ch12 - 12 CHAPTER Inventory Management DISCUSSION QUESTIONS...

Info iconThis preview shows pages 1–3. Sign up to view the full content.

View Full Document Right Arrow Icon
12 CHAPTER Inventory Management DISCUSSION QUESTIONS 1. The advent of low-cost computing should not be seen as obviating the need for the ABC inventory classification scheme. Although the cost of computing has decreased considerably, the cost of data acquisition has not decreased in a similar fashion. Business organizations still have many items for which the cost of data acquisition for a “perpetual” inventory system is still considerably higher than the cost of the item. 2. The standard EOQ model assumes instantaneous delivery (delivery of the entire lot is made at one instant of time), whereas the Production Inventory Model assumes that delivery takes place at a constant rate over time. 3. Reasons for an organization to maintain inventory include: n The decoupling function: inventory can be used to decouple stages in the production process within an organization inventory can be used to decouple the production process from instabilities or irregularities in supply of raw materials or labor inventory can be used to decouple the production process from unstable demand and thus (a) allow production scheduling to develop a “smoother” schedule, and (b) avoid shortages or stockouts n Quantity discounts: inventory can be used to enable the organization to purchase goods in larger lot sizes and take advantage of quantity discounts n A hedge against inflation: investing in inventory now assures one that the price will not increase 4. Costs that are associated with ordering and maintaining inventory include: n Initial purchase cost of the item n Holding cost (insurance, space, heat, light, security, warehouse personnel, etc.) n Obsolescence or deterioration cost (particularly important in perishable goods or in a product that is undergoing rapid technological evolution) n Ordering or setup cost (cost of forms, clerical processing, etc., or cost of machine setup) 5. The more important assumptions of the basic EOQ model are: n Demand is known and constant over time. n The lead time, that is, the time between the placement of the order and the receipt of the goods, is known and constant. n The receipt of the inventory is instantaneous; i.e., the goods arrive in a single batch, at one instant in time. Chapter 12: Inventory Management 203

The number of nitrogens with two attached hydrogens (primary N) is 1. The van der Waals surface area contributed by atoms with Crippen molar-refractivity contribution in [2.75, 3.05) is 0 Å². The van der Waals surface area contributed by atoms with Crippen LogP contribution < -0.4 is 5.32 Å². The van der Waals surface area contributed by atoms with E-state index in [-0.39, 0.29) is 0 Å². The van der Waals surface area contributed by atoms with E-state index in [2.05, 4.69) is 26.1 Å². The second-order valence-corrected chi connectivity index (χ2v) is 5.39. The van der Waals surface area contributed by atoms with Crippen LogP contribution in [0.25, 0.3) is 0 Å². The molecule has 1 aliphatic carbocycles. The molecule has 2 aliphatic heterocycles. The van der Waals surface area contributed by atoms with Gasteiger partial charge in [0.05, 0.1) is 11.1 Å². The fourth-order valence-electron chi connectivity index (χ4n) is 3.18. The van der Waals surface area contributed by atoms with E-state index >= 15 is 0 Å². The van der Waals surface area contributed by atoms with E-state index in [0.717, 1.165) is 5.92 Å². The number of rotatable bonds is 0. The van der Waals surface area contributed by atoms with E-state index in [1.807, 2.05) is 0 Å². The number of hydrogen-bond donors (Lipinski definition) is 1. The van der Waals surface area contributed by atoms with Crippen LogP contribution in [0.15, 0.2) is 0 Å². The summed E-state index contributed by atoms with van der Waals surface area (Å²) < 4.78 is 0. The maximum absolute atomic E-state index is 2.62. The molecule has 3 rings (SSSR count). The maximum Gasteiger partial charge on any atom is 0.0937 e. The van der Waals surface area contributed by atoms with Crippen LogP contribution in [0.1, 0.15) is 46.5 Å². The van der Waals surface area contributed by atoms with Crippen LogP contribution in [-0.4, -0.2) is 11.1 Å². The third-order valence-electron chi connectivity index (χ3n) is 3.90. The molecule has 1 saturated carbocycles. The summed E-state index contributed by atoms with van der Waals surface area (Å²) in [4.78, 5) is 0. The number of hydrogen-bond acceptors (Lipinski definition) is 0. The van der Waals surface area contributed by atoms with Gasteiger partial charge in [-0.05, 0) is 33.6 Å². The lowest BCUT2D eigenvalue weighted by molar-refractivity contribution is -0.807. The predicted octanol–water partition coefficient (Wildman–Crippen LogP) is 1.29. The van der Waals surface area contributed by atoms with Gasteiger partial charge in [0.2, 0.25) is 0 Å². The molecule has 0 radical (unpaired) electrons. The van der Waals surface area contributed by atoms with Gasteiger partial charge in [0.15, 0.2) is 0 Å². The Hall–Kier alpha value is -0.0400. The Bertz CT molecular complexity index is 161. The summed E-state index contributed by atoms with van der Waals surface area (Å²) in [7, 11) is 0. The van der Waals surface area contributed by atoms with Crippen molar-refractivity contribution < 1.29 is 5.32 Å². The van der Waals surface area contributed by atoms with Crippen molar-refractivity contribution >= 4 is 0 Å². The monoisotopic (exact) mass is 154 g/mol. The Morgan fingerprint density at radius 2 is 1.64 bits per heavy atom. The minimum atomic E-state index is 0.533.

Background image of page 1

Info iconThis preview has intentionally blurred sections. Sign up to view the full version.

View Full DocumentRight Arrow Icon
n Quantity discounts are not possible. n The only variable costs are the cost of setting up or placing an order and the cost of holding or storing inventory over time. n If orders are placed at the right time, stockouts or shortages can be completely avoided. 6. The EOQ is relatively insensitive to small changes in demand or setup or carrying costs. If, for example, demand increases by 10%, EOQ will increase by approximately 5%. 7.
Background image of page 2
Image of page 3
This is the end of the preview. Sign up to access the rest of the document.

This note was uploaded on 08/20/2011 for the course ECON 111 taught by Professor Li during the Spring '11 term at Università di Bologna.

Page1 / 19

ch12 - 12 CHAPTER Inventory Management DISCUSSION QUESTIONS...

This preview shows document pages 1 - 3. Sign up to view the full document.

View Full Document Right Arrow Icon
Ask a homework question - tutors are online